Percutaneous coronary intervention (PCI) has become a highly effective alternative for the treatment of coronary artery disease. The use of stents has reduced the rates of restenosis by preventing elastic recoil and negative remodeling, however neointima formation still remains an issue.
Local drug delivery is an attractive option to maintain effective drug concentrations at the site of arterial injury without risking systemic toxicity. Drug-eluting stents (DESs) are implanted to provide local drug delivery to combat neointima formation by slowing cell proliferation and migration.
However, problems still remain with DES use including the non-specificity of therapeutics, incomplete endothelialization leading to late thrombosis, necessity for longer term anti-platelet drug use, and local hypersensitivity to polymer delivery matrices. This review describes recent advances
in local drug delivery for the prevention of restenosis. Many different drug therapeutics have been considered, as well as the material properties of the drug delivery systems. Systems for delivery include DESs, balloon catheters, polymeric cuffs and nanoparticles. Our own experience designing
a controlled release device for a new therapeutic agent, Serp-1, an anti-inflammatory protein, is briefly presented. The release of Serp-1 can be extended using diffusion controlled release from physically crosslinked poly(vinyl alcohol) hydrogels, where its release properties can be tuned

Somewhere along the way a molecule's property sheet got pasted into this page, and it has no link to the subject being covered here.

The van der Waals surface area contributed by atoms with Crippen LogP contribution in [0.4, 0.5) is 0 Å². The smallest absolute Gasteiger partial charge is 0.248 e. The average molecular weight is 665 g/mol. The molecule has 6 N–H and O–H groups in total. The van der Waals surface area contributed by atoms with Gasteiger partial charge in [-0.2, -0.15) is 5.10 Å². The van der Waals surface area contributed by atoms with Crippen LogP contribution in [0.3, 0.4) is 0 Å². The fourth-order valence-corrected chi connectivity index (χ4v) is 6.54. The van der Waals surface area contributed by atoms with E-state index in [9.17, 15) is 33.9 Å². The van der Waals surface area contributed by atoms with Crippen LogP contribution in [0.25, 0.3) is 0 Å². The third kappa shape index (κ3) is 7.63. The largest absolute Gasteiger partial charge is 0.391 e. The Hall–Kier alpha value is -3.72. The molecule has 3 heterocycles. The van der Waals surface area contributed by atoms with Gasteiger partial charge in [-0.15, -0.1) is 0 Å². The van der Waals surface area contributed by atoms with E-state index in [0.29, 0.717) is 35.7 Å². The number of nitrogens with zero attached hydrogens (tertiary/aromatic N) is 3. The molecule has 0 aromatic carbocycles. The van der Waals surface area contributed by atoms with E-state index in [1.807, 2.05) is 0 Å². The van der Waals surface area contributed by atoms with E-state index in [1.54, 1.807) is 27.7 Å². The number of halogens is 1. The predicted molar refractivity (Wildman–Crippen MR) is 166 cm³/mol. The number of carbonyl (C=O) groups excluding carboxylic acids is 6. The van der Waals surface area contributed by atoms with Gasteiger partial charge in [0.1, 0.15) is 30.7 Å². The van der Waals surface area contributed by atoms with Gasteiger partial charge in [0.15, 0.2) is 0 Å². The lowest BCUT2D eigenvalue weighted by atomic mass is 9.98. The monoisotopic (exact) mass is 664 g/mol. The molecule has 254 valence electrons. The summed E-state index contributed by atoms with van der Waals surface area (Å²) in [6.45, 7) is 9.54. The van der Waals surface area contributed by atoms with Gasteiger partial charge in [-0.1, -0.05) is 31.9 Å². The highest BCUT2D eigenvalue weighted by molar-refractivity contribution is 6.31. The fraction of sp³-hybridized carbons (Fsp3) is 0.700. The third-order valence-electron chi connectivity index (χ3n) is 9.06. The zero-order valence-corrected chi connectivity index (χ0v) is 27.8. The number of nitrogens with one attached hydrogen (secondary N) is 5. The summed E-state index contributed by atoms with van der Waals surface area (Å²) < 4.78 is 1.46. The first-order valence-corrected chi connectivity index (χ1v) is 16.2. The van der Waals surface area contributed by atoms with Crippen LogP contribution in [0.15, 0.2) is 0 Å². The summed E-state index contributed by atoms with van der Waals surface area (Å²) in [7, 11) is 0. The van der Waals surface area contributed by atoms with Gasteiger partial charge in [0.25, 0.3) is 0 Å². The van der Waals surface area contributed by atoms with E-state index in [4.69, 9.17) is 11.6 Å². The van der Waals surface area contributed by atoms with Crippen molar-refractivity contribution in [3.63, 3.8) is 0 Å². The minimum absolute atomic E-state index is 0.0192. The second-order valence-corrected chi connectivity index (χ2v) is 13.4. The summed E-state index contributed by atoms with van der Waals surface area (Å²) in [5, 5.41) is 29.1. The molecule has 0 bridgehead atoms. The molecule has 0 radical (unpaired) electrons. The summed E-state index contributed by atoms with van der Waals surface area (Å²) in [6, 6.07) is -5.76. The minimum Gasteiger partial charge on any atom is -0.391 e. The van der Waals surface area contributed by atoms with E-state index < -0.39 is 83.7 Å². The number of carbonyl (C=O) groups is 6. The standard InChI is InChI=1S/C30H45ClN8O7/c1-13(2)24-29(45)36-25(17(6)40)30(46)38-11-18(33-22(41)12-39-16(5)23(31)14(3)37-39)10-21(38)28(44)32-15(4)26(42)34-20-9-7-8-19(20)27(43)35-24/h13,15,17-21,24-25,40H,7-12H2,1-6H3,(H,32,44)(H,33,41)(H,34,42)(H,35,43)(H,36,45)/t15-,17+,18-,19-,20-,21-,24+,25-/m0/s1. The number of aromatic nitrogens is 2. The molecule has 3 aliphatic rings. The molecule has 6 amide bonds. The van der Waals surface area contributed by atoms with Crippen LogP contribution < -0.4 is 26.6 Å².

by the processing parameters of the hydrogel.
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Serp-1, poly(vinyl alcohol);
percutaneous coronary intervention;
Document Type: Research Article
Publication date: September 1, 2011
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The aim of Current Drug Delivery is to publish peer-reviewed articles, short communications, short and in-depth reviews in the rapidly developing field of drug delivery. Modern drug research aims to build in delivery properties of a drug at the design phase, however in many cases this ideal cannot be met and the development of delivery systems becomes as important as the development as the drugs themselves.
The journal aims to cover the latest outstanding developments in drug and vaccine delivery employing physical, physico-chemical and chemical methods. The drugs include a wide range of bioactive compounds from simple pharmaceuticals to peptides, proteins, nucleotides, nucleosides and sugars. The journal will also report progress in the fields of transport routes and mechanisms including efflux proteins and multi-drug resistance.
The journal is essential for all pharmaceutical scientists involved in drug design, development and delivery.
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